On a simmering Friday evening in July 1990, when Dave was about to enter his senior year of high school, a summer blockbuster came out. Navy SEALs, starring Charlie Sheen, did a few million at the box office that first weekend, no more than a modest splash for a summer action film. But it ignited a lot of young men’s souls, including Dave’s. He walked out of that suburban theater with the siren song of life as a SEAL pounding in his blood.

At the same time, the world of numbers and electrons held as powerful an attraction as ever. A National Merit scholar, Dave graduated high school with excellent SAT scores, then enrolled in Penn State to study computer engineering. It looked for a while like the academic brain might hold sway over the thrill-seeker gene. But Dave quickly grew bored with college and couldn’t bring himself to sit through his classes. Soon he wasn’t even showing up for them. He gave it a year before dropping out.

When he called his parents to break the news that he was joining the Navy they were aghast. Maggie Scott, Dave’s mother, burst into tears on the phone and did everything she could to persuade him to change his mind. As her husband, Jack, says, “I heard some words from her mouth I heard only then and during childbirth.” Maggie sums it up this way: “We were not happy.” But they both knew that nothing they could do would budge him.

In 1993, two years after finishing high school, Dave went through BUD/S Class 195. He then spent the next few years in deployments with his SEAL team in various parts of the world.

One Sunday morning during these years, the phone rang in the Scott home in the Philadelphia suburbs. When Maggie picked it up she was surprised and delighted to hear Dave’s voice on the other end. “Dave!” she exclaimed, beckoning to Jack to pick up an extension. “How are you!”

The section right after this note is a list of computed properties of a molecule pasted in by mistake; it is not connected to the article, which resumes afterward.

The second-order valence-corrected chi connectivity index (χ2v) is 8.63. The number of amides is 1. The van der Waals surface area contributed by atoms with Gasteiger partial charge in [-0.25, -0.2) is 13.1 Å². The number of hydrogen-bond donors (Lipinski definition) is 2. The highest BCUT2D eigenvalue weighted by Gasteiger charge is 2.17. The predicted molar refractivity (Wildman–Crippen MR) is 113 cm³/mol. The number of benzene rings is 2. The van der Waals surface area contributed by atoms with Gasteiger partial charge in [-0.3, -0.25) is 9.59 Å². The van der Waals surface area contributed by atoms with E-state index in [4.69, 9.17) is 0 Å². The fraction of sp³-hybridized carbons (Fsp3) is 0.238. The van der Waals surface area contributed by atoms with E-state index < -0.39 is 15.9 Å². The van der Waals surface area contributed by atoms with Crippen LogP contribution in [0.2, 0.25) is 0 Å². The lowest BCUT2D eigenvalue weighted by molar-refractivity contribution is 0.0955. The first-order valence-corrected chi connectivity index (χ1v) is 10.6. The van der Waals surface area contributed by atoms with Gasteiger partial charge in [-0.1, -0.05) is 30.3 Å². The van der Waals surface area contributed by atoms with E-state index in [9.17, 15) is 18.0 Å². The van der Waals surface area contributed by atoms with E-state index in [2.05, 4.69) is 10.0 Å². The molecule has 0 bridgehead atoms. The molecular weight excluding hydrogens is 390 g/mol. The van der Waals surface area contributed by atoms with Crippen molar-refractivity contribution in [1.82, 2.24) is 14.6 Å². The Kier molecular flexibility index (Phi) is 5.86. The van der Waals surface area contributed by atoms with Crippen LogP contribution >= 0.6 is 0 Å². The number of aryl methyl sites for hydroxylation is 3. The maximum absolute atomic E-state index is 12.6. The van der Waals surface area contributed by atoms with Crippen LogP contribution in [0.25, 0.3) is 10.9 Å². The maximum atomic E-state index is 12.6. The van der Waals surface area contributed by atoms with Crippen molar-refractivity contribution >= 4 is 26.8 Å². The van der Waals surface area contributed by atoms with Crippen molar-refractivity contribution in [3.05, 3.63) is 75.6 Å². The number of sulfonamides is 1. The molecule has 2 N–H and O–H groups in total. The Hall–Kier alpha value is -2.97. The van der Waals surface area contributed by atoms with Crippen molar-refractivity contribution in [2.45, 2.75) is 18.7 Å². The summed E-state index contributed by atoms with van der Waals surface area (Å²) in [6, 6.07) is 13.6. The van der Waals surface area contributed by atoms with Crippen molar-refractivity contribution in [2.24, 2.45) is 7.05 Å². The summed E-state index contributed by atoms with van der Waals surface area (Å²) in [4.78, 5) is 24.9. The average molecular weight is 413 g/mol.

“Better than I was,” said Dave. He was calling from a hospital bed in Quito, Ecuador. “I was in a little accident,” he explained.

As his parents listened horrified, he related the sketchiest details of his “little” accident. It had happened about a week earlier, in the middle of the night, and it involved a car crash somewhere along the Ecuador-Colombia border. That was all they ever knew. The story we heard on the teams was that he and some buddies had gotten into it with some locals and were speeding away from the banditos when their car rolled. One Golf Platoon teammate says he heard Dave was on a motorcycle at the time. Whatever actually happened, Dave had been badly hurt, his colon perforated and his insides pretty much torn out.

Dave was taken to a clinic in the area, but when they saw his sonogram the clinicians on staff knew they were way out of their depth. Dave was medevacked out for emergency surgery in Quito. There he lay wide-open on an operating table for an extended series of procedures, including the removal of a few inches of intestine that were not salvageable. (We could see the evidence whenever Dave took off his shirt: a huge, ugly scar ran some 10 inches vertically from his lower gut up to his rib cage. “Hey, check it out,” he’d say. “You wanna see some cut abs?”)